More UK regulation of hip replacement devices needed to prevent unnecessary surgery

More UK regulation of hip replacement devices needed to prevent unnecessary surgery

More UK regulation of hip replacement devices needed to prevent unnecessary surgery

A new study from the University of Warwick is calling for more UK compulsory regulation of devices used in hip replacements to reduce the need for further surgery.
In a paper published in the British Medical Journal, a team from Warwick Medical School looked at 10 year revision rates for five of the most commonly used hip replacement devices.
The team found the revision rates for these devices were less than 5 per cent but warned that many other devices still in active use had higher revision rates. The National Institute for Health and Care Excellence (NICE) has recommended a reduction in the benchmark for hip replacement revision rates from 10 per cent to 5 per cent at 10 years.
Study author Aileen Clarke said more regulation was needed and that revision surgery to replace a total hip replacement device was traumatic for the patient and expensive for the NHS: “When we undertook this research for NICE we found that the revision rates for five of the most commonly used hip replacement devices were less than 5 per cent, which gave NICE the confidence to suggest this lower benchmark figure. This new guideline will help to make sure only the most effective devices are used, but the fact remains that the regulation process is not good enough.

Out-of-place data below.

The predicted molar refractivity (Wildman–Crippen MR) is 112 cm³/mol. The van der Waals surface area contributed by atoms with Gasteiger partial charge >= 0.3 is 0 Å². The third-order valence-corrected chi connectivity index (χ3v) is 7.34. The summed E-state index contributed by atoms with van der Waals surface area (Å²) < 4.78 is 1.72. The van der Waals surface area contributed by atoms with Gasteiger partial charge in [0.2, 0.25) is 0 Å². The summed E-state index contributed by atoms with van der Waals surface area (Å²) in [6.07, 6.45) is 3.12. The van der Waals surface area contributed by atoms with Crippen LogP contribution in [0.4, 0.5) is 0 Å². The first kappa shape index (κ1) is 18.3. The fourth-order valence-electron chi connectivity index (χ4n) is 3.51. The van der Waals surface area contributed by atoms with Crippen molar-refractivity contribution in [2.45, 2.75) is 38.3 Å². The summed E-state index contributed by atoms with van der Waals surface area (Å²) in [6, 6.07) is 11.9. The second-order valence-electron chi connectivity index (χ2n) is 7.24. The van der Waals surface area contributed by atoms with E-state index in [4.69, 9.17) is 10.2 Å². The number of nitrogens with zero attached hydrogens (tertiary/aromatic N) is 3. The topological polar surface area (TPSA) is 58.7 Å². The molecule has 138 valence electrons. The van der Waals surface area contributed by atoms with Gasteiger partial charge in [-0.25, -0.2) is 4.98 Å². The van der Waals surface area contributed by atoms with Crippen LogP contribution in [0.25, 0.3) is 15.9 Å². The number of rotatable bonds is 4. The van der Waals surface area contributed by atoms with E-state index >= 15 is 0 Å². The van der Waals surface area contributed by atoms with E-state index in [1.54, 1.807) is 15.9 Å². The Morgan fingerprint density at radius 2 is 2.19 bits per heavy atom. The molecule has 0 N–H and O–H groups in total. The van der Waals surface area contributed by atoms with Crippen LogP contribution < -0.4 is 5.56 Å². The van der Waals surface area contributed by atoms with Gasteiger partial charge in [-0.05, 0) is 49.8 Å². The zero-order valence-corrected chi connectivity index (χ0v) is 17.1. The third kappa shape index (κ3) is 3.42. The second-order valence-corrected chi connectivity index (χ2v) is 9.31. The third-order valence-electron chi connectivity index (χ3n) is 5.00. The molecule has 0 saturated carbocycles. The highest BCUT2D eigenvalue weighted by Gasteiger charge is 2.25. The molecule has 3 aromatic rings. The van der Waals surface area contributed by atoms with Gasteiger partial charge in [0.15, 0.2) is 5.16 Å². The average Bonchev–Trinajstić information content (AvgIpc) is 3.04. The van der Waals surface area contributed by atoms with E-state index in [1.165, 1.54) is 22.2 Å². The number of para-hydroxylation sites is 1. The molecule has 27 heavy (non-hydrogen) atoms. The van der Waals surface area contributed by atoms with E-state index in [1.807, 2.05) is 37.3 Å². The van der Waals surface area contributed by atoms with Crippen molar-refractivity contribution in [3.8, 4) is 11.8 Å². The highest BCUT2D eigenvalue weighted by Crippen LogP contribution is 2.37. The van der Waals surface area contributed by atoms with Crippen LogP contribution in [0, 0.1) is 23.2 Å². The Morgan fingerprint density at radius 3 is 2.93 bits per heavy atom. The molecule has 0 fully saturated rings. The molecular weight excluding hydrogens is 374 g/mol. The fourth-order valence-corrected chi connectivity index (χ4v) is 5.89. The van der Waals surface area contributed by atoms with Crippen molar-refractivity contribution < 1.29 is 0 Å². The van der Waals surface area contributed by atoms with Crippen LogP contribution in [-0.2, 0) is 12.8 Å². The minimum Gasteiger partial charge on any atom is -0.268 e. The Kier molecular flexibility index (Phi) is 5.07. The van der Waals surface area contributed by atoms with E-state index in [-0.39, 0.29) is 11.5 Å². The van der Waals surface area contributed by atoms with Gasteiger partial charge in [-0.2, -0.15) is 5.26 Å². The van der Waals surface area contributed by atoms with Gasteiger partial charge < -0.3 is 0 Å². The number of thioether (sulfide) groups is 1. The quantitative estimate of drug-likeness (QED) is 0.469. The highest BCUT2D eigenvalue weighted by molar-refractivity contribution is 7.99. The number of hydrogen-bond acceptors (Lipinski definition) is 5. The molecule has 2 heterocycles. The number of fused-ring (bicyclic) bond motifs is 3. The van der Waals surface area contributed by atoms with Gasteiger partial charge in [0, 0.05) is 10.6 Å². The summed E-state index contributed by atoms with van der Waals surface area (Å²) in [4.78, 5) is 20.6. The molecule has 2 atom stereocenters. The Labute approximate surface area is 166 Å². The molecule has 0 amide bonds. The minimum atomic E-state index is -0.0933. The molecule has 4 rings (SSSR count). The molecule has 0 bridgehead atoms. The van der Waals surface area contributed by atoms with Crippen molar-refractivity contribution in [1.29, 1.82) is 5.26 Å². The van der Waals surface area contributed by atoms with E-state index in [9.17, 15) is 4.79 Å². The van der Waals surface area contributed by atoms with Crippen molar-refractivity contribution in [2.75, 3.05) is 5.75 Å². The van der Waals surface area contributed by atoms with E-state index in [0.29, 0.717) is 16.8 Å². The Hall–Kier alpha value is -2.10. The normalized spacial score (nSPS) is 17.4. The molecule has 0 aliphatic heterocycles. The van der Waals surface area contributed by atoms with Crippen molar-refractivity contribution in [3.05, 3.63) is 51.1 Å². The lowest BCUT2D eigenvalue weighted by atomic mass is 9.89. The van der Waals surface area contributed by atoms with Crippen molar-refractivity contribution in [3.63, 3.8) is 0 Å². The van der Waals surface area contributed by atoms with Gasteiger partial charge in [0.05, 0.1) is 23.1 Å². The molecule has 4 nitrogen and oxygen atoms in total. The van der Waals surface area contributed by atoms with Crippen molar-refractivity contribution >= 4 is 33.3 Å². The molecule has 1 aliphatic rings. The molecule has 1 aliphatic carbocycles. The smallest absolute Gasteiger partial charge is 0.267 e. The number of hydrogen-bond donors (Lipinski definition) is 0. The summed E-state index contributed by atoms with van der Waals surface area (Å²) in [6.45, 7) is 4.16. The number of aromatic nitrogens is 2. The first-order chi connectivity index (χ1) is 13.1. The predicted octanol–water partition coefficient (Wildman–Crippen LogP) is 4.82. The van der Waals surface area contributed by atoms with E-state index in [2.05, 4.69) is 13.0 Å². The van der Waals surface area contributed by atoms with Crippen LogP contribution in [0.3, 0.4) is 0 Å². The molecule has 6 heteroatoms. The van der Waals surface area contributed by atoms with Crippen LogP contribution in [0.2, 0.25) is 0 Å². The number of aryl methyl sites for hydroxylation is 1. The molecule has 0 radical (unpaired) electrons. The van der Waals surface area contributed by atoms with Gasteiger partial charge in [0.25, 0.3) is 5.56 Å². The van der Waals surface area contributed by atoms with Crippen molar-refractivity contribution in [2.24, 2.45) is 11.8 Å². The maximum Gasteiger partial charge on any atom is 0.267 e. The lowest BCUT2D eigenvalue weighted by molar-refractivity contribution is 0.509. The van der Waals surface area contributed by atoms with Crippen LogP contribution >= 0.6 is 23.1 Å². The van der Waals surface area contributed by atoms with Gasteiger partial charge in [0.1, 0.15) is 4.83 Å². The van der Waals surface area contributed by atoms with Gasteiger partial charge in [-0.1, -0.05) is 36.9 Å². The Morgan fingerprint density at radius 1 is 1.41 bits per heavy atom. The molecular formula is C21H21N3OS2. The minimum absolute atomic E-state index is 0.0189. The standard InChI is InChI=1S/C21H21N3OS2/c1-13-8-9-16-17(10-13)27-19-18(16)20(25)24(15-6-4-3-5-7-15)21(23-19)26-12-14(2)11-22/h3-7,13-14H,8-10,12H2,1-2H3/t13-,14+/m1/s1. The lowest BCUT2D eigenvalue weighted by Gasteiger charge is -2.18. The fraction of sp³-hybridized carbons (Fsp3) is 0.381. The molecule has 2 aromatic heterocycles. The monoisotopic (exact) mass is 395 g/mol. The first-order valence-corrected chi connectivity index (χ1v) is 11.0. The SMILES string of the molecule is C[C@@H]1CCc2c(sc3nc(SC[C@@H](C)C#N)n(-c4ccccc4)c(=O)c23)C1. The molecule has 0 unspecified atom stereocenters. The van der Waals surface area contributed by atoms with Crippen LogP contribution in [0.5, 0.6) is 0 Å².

“Whether a total hip replacement device is assessed by the Orthopaedic Data Evaluation Panel (ODEP) or not depends on voluntary submission of evidence from the device manufacturers. The assumption is that these devices can be afforded a looser regulatory mechanism than drugs but we question whether this is wise because it has allowed a large number of different brands of device to slip into routine use although some have high rates of revision.”
Clarke added that ODEP needed to be strengthened and that randomised controlled trials should be compulsory for devices, in the same way that they are for new drugs.
The research team used data from the National Joint Registry containing records of primary surgery for hip resurfacing and total hip replacement between April 2003 and March 2012.
‘Total hip replacement: Setting a benchmark revision rate – analysis of registry evidence’ is published in the British Medical Journal and is available at www.bmj.com/content/350/bmj.h756

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